China has displaced the U.K. to become the world’s second largest art market after the U.S., according to a report on the global art market in 2010 commissioned by the European Fine Art Foundation and published to coincide with its Maastricht arts and antiques fair, the art dealing world’s annual trade show that opens at the end of this week. Given the pace of economic growth that China has enjoyed in recent years, regardless of the global financial crisis in 2008 (when China displaced France as the third largest art market), and the consequent growth of a cadre of newly rich potential purchasers, that is perhaps no great surprise. Something similar happened in Japan at its equivalent phase of growth in the 1980s. Older hands will remember Yasuo Goto of the Yasuda Fire and Marine Insurance Company paying $40 million at auction for a Van Gogh in 1987, a price that more than tripled the then world record for a work of art.
What intrigues us is whether the scale of China’s newly rich buying art will turn fine art into a structured alternative-investment category in a way that Japan didn’t. China has taken a tentative first step in this direction. In January, it set up the government-backed Tianjin Cultural Artwork Exchange to let investors buy and sell fractional ownership of paintings, calligraphy and other works of art — and so provide a rudimentary public market where investors, small and large, could, in effect, trade art shares.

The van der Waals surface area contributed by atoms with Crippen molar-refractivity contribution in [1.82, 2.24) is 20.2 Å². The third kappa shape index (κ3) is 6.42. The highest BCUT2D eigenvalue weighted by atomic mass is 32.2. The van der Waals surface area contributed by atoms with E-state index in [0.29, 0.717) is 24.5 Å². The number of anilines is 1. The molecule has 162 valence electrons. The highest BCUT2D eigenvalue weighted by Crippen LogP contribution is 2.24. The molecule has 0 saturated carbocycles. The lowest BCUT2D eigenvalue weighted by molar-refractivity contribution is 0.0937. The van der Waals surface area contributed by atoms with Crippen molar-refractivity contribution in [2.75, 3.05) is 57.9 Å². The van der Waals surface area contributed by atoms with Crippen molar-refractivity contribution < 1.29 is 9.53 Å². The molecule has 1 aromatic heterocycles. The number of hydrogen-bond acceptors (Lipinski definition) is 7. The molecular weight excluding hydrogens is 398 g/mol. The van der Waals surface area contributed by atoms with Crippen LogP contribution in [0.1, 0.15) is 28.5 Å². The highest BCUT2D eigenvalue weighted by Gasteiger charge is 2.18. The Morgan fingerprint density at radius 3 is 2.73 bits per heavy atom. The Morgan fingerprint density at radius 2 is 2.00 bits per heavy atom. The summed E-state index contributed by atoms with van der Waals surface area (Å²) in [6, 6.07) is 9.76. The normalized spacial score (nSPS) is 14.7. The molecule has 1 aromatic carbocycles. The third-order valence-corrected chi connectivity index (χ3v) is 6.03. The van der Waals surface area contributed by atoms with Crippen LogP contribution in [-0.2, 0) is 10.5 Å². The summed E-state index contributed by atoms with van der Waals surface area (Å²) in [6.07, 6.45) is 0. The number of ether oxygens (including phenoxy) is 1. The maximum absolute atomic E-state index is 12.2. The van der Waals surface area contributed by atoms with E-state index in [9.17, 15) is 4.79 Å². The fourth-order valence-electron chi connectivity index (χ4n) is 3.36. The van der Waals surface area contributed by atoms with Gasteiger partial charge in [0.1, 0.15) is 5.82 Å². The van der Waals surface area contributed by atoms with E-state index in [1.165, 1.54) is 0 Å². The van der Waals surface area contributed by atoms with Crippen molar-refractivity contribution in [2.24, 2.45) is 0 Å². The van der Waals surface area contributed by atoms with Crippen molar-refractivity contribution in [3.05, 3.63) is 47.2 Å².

What it and a similar exchange in France don’t let an investor do is invest in the broad art market or in an index of it. The art world doesn’t have an investment-grade index equivalent to a broad stock market index. Constructing one would be even more difficult than creating real-estate indices, which also have to contend with the issue of measuring a market of one-off products, properties in its case, works of art in the other; further, though art sales are an estimated $30 billion a year market, less than half of that is comprised of discoverable prices, i.e. sales at auction; three-fifths to two-thirds are private sales. Could Chinese buying provide the impetus for tackling those structural market problems? Or will it just create another bubbly fad that will eventually go pop?